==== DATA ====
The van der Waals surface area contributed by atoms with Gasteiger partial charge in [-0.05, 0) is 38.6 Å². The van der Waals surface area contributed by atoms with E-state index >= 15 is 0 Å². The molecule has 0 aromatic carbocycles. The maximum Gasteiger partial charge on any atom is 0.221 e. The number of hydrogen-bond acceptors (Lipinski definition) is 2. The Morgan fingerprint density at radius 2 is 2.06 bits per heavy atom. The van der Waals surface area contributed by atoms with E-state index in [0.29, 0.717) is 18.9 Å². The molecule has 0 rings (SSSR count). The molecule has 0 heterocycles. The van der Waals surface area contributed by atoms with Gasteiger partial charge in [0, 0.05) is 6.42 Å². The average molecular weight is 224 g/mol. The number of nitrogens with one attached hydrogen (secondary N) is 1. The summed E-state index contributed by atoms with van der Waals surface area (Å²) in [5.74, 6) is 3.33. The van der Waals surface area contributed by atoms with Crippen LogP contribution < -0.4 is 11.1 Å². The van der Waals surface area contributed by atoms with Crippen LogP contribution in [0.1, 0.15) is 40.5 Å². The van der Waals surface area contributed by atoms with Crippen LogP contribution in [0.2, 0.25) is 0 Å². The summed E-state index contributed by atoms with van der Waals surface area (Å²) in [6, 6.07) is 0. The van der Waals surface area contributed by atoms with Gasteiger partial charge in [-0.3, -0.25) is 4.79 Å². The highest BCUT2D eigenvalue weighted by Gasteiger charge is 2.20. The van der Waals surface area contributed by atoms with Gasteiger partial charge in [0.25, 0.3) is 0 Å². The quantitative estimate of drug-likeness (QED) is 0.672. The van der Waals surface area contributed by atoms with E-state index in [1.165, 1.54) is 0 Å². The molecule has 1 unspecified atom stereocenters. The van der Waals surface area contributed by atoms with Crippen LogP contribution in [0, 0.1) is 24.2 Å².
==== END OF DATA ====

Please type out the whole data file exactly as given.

The van der Waals surface area contributed by atoms with Gasteiger partial charge in [-0.05, 0) is 38.6 Å². The van der Waals surface area contributed by atoms with E-state index >= 15 is 0 Å². The molecule has 0 aromatic carbocycles. The maximum Gasteiger partial charge on any atom is 0.221 e. The number of hydrogen-bond acceptors (Lipinski definition) is 2. The Morgan fingerprint density at radius 2 is 2.06 bits per heavy atom. The van der Waals surface area contributed by atoms with E-state index in [0.29, 0.717) is 18.9 Å². The molecule has 0 rings (SSSR count). The molecule has 0 heterocycles. The van der Waals surface area contributed by atoms with Gasteiger partial charge in [0, 0.05) is 6.42 Å². The average molecular weight is 224 g/mol. The number of nitrogens with one attached hydrogen (secondary N) is 1. The summed E-state index contributed by atoms with van der Waals surface area (Å²) in [5.74, 6) is 3.33. The van der Waals surface area contributed by atoms with Crippen LogP contribution < -0.4 is 11.1 Å². The van der Waals surface area contributed by atoms with Crippen LogP contribution in [0.1, 0.15) is 40.5 Å². The van der Waals surface area contributed by atoms with Crippen LogP contribution in [0.2, 0.25) is 0 Å². The summed E-state index contributed by atoms with van der Waals surface area (Å²) in [6, 6.07) is 0. The van der Waals surface area contributed by atoms with Gasteiger partial charge in [-0.3, -0.25) is 4.79 Å². The highest BCUT2D eigenvalue weighted by Gasteiger charge is 2.20. The van der Waals surface area contributed by atoms with Gasteiger partial charge in [0.25, 0.3) is 0 Å². The quantitative estimate of drug-likeness (QED) is 0.672. The van der Waals surface area contributed by atoms with E-state index in [1.165, 1.54) is 0 Å². The molecule has 1 unspecified atom stereocenters. The van der Waals surface area contributed by atoms with Crippen LogP contribution in [0, 0.1) is 24.2 Å².